$1,000 Squiggle Experimentation Challenge
The team at QURI has recently released Squiggle, a very new and experimental programming language for probabilistic estimation. We’re curious about what promising use cases it could enable, and we are launching a prize to incentivize people to find this out.
We offer a $600 first-place prize, a $300 second-place prize, and a $100 third-place prize. The prize will be paid for by the Quantified Uncertainty Research Institute (QURI).
To enter, first make a public post online between now and September 1, 2022. We encourage you to either post directly or make a link post to either the EA Forum or to LessWrong. Second, complete this form, also before September 1, 2022.
We’ll aim to make decisions by October 1, 2022.
- Experiment with Squiggle. Make an interesting model with it or develop a tech prototype or integration using it.
- Make a (short is fine) blog post about your experiment. If you post to the EA Forum or LessWrong, others can more easily share their opinions. In your post, if you could include some honest feedback on how you found working with Squiggle, that would be appreciated, but it’s not required.
- Submit this form with the key details. Submit it by September 1, 2022.
Support & Feedback
If you’d like feedback or would like to discuss possible projects, please reach out! (via direct message or email.) We’ll invite you to our Slack and can give feedback and advice. Also, feel free to file issues or comments/questions/suggestions on the Squiggle Github page.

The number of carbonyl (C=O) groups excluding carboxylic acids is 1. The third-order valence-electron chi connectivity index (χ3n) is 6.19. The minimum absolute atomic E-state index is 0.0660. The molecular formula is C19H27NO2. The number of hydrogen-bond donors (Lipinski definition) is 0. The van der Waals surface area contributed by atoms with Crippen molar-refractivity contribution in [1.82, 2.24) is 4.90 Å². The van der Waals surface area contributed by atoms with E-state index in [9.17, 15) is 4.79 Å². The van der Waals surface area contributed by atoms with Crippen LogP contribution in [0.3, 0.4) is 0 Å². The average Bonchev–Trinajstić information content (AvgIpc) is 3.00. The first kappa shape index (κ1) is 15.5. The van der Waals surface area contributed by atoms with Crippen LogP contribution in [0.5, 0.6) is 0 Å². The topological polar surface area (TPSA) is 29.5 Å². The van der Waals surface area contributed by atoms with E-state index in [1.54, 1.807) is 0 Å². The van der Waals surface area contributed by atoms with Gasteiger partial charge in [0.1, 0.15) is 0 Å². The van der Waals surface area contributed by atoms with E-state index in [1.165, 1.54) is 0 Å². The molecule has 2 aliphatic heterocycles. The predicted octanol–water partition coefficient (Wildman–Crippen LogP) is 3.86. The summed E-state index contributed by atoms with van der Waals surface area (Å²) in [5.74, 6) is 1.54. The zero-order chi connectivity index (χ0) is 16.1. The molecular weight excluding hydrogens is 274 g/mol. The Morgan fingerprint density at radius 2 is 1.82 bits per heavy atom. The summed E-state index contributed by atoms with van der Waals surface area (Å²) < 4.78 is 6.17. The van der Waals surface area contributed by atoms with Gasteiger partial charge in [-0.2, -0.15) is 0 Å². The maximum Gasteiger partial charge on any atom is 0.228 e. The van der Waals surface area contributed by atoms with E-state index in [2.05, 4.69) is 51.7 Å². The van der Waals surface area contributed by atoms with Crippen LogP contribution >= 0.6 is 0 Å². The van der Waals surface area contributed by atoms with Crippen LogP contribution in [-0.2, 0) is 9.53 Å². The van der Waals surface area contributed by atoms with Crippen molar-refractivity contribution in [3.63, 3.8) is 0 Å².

The judges will be Nuño Sempere, Ozzie Gooen, and Quinn Dougherty. The rest of the Squiggle team will also consult. We’ll select winners for their importance, novelty, and presentation.
Some ideas, any of which could be taken from the recent post:
- Build integrations with other tools. Google Docs, Airtable, Roam Research, Obsidian, Python, other forecasting platforms, etc.
- Integrate Squiggle in other software platforms or tools. Maybe use it to power an online calculator to return probability distributions instead of numbers.
- Make open-source React components around probability distributions better visualize the outputs of Squiggle models.
- Build neat tools on top of Squiggle. For example, Squiggle could help power a node-based graphical editor or a calendar-based time estimation tool. Users might not need to know anything about Squiggle; it would just be used for internal math.
- Make Observable dashboards that take in real-time data from the web, and use Squiggle to do some simple math on them and return probability distributions or functions. (For instance, see this post that uses Squiggle in Observable.)
- Estimate the entire value of the far future over time.
- Estimate EA funding over time.
- Convert several of the AI timelines estimates into Squiggle, then use Squiggle to help aggregate them, e.g. Cotra’s report, or Carlsmith’s. Carlsmith’s report mostly uses probabilities, but one could try to use distributions over probabilities representing the range of expert opinion instead.
Some existing tools that use Squiggle (for inspiration)
- This tool converts Guesstimate models into Squiggle models, by Lorenzo.
- Google Sheets integration by Nuño Sempere
- An API to interact with Squiggle by Nuño Sempere
- A work-in-progress interactive tool for making hierarchical estimates by Nuño Sempere
- An experimental Squiggle CLI for allowing imports, by QURI.